We have all recently learned much about coronavirus, one of the major pathogens that primarily targets the human respiratory system. A unique characteristic of this virus is the route of transmission through droplets ejected from the mouth when speaking, coughing or sneezing. Multiple studies have demonstrated that speaking actually produces more droplets than does coughing (Chao, et al., 2009). While smaller, droplets emitted when raising one’s voice are large enough to carry respiratory pathogens. Further, louder speech creates a relatively larger quantity of droplets (Anfinrud, Bax, Stadnytski, et al., 2020). Another unique COVID characteristic is that older adults are highly susceptible to the disease and are at higher risk for fatal consequences. The risk of mortality from COVID 19 increases from 3.6% for people in their 60s to 14.8% for those 70 years of age and older (Oxford COVID ‐19 Evidence Service, 2020). Older adults with co-morbidities including cardiovascular disease and diabetes are most vulnerable to COVID-19.
Often ignored, hearing loss with its associated communication challenges is a co-morbidity from which older adults being treated for COVID-19 suffer. To limit droplet spread important containment strategies during the pandemic include mass masking and social distancing. Face masking, is considered a public health intervention to intercept the transmission of the COVID-19 virus. The correct use of masks requires that the nose and mouth be covered. The mask should be tightly secured to minimize gaps between the face and the mask. Since safeguarding with a face mask is not a guarantee (e.g. if the mask is not air tight air will leak through the sides) social distancing is an additional precaution to be taken even when wearing a mask. The rule of thumb is that individuals should maintain a distance of six feet from people with whom they are speaking. Absent a vaccine, masking and social distancing are the mechanisms available to slow the spread of the virus right now. These two approaches are anathema to what we know about speech acoustics and speech understanding (Table 1) especially for older adults at greatest risk of both COVID-19 and age-related hearing loss (ARHL).
While principle number one is well understood and is the basis for many of the communication strategies we typically recommend, a brief comment regarding principle number 2 and speech acoustics pertains. Vowel and consonant sounds are all formed in the passages of air through the throat and the mouth. Most of the energy in speech is produced in the lower frequencies and not all frequencies are essential to speech intelligibility. The frequencies which are easiest to hear (higher in intensity) are the low frequency vowels, whereas the consonants, which are higher in frequency (lower in intensity) are more difficult to detect. Simply put, there is a mismatch between the energy in the speech sounds and the import of these sounds to speech intelligibility.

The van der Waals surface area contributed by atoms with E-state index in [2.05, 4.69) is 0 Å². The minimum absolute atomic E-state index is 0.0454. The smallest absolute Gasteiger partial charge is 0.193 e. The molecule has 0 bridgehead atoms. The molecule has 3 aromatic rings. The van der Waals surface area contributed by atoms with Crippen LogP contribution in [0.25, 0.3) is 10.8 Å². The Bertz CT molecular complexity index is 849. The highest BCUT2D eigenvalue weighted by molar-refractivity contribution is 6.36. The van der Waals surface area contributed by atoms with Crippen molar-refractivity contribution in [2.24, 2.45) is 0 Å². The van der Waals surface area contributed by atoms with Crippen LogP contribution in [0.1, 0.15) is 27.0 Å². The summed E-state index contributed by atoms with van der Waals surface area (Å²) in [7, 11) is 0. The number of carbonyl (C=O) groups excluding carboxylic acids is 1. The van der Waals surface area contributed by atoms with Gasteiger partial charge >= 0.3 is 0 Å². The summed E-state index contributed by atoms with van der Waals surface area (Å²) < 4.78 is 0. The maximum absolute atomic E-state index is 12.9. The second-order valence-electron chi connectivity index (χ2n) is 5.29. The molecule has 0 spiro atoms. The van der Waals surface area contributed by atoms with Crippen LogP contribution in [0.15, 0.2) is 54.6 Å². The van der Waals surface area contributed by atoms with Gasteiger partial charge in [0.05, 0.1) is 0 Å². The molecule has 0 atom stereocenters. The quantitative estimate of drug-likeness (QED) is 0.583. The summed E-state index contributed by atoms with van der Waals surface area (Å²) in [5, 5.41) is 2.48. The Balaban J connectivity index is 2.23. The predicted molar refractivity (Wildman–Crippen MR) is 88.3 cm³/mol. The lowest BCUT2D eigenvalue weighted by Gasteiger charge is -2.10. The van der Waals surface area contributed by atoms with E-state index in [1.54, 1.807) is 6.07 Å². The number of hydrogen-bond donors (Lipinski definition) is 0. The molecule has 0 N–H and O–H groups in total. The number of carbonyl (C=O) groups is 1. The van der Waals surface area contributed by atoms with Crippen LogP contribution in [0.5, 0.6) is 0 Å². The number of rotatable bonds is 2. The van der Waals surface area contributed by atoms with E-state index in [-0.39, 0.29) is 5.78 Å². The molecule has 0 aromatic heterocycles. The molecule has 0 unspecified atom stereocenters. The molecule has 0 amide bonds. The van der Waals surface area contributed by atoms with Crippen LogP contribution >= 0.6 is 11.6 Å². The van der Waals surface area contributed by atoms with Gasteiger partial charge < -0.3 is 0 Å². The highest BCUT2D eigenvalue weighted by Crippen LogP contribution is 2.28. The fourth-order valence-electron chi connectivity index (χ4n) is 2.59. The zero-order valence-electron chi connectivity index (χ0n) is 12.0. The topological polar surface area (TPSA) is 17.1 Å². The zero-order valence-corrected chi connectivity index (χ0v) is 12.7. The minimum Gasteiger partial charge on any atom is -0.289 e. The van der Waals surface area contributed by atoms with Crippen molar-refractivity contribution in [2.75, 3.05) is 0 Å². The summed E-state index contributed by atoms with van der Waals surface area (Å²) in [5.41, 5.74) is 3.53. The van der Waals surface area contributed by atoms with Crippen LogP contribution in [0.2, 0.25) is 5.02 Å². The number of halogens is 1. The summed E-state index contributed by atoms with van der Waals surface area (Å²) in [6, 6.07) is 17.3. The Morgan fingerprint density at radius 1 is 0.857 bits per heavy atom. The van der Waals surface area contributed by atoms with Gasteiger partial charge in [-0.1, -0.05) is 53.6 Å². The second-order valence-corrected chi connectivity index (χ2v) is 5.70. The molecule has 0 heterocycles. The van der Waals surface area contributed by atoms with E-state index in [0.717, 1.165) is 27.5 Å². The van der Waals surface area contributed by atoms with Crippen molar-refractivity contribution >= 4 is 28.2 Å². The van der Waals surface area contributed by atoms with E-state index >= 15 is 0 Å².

Consonant sounds that appear before or after vowels help differentiate the word being spoken. In addition, not all consonant sounds are created equal, so that the consonant sounds which are the softest and are highest in frequency are the most difficult to hear BUT are the most visible on the lips. The consonant /p/ is a perfect example. The visual modality (e.g. the ability to see the p being produced by the lips) supplements the auditory modality for sounds which are difficult to hear contributing to speech intelligibility. Since consonant sounds are crucial to speech intelligibility, when they can no longer be heard or seen, speech understanding and communication accuracy suffers.
Older adults, as we know, tend to lose their hearing for high frequency sounds and whether or not they are aware they derive considerable information from the visual modality. While hearing health care professionals are aware of the detrimental effects of face masking as relates to speech understanding, the general public and health care professionals are not tuned in to the collateral effects.
COVID-19, communication and masking
The variety of medical and non-medical face masks is on the rise as is demand. The efficiency and effectiveness of each in terms of the transmission of the COVID virus and transmission of speech sounds varies, as well!! The Alango Technologies team based in Israel and I were interested in the potential challenge to a listener’s comprehension posed by the variety of face masks currently being worn by healthcare providers. We decided to quantify measured voice samples in an anechoic chamber as a function of the type of mask being worn ranging from a simple mask to the N95 mask. While not surprising, our results were indeed unsettling.
In general, medical face masks essentially serve as a low-pass filter, attenuating the high frequencies (2000-7000 Hz) spoken by the wearer and so essential to speech understanding. A simple medical mask attenuated sound by 3 to 4 decibels whereas with the N95 mask the level of degradation was close to 12 dB. To overcome the loss of intelligibility posed by masks individuals and companies are creating masks with clear plastic so that the mouth is more visible. Demand is great among hearing health care professionals and we are now studying the differential effects of the variety masks worn by lay people and hearing health care professionals especially those which are transparent.